Hi. Remember me?

Sorry for the silence. I am still here, and still kicking, but have been oscillating between three very precarious and varied states for the last few weeks:

  • Too tired to log in and write anything
  • Too lazy to log in and write anything
  • Too worried about worrying you with updates that sound dire because there is no progress.

Well, I am here to share where I am on this journey.

About the treatments

I am undergoing chemotherapy in Birmingham every three weeks. But it isn’t the same thing every time. On odd-numbered visits, I have the one-day protocol known as VAC (which includes that wonderful liquid known as The Red Devil.) On even-numbered visits, we go with something else that includes Ifex.

Ifex is quite corrosive to the bladder, and you can’t even take it all at once like the Devil. It is spread out over five days. So instead of going in for eight hours of chemo, I get a full 40-hour week of it. They also pump my IV with steroids, and bladder buffers, and anti-nausea meds, and saline, and God only knows what else. It ends up being about 35-40 liters over the entire five days.

The first time I did the Ifex (session #2,) I ended up gaining more than 30 pounds in the first three days. That is not a typo. Thirty pounds.

I can’t begin to tell you how bloated I felt, how disorienting it is. Your center of mass drastically changes, and getting around is a chore.

Tomorrow, Monday April 15, I start Round Four – which means I will be floating in and out of that clinic all week.

Getting around and getting by

I do get by with a little help from my friends – rides too and from the clinic, and those who bring me lunch. But outside of that time, I really don’t feel all that sociable. Suddenly being bald and 40 pounds heavier than I have ever been will do that to you.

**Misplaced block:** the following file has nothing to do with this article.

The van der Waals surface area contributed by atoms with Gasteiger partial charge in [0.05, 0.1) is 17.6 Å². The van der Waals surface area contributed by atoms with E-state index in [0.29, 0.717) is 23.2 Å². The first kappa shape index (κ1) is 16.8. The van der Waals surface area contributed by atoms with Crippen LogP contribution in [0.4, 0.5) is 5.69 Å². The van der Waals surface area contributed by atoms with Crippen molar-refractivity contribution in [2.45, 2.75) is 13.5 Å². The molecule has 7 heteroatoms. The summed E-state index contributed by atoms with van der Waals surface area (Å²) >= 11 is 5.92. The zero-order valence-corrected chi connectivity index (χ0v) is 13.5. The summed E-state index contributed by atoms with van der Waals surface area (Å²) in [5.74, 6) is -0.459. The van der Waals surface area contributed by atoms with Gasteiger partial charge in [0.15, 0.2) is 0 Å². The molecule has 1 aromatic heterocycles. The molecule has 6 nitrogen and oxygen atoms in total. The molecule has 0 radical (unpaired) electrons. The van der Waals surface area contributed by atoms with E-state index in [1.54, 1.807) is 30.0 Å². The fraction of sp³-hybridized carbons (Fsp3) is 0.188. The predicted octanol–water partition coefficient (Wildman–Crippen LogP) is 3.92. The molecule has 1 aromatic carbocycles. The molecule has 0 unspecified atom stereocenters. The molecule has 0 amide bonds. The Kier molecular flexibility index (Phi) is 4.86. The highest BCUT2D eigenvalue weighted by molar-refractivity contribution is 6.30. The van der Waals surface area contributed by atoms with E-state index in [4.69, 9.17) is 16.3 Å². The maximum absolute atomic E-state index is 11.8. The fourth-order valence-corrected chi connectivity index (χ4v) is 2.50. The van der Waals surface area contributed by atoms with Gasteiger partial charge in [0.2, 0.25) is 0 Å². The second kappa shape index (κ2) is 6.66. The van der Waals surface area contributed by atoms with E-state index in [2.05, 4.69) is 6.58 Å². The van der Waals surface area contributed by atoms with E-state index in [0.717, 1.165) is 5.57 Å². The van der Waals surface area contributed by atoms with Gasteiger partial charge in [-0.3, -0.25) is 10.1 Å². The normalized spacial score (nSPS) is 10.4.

The complications have come in the form of fatigue, and a persistent cough.

Since starting treatment, I am anemic. Not enough hemoglobin, not enough oxygen transfer, so my heart works harder when I engage in strenuous activity like going up a flight of steps, or walking, or standing. It is no fun.

Also, this cough has been following me around for a while. It is more of an allergy cough than it is productive chest cough, with mucus. But to be safe, I had been on a couple of antibiotics, stayed away from humans during my low-immune time, and have been single-handedly keeping local pharmacies in business with my purchases of cough syrup and lozenges.

Long term outlook

So, here is where we have some clarity with the game plan to excise McMurray from my existence.

At the end of the month, I will come in for an MRI, and we will have a basis to compare the mass from December until now. If my surgeon sees enough retreat that he thinks we can go get it, then I will have about five or six weeks to recuperate before surgery. If the tumor is not sufficiently small, then we do rounds Five and Six, then check again.

Here is where it is interesting. If they examine the tumor and find that it is mostly dead, that means the chemo works and I will have another eight rounds of poison. However, if the chemo has not been effective, then the mass is not as dangerous as we thought, and we will simply finish off the area with a couple of shots of radiation.

Either way, I still have a few months to go.

Rarity

What I have is considered a “Ewing’s-like Sarcoma.” It typically hits men in their teens and early 20s. Outside of that age range, there are about 20-25 cases a year in the United States. (Even my diseases prove that I am immature.)

It’s funny, because I get to see a lot of student doctors coming through, who remark about the extra research they had to do on my case.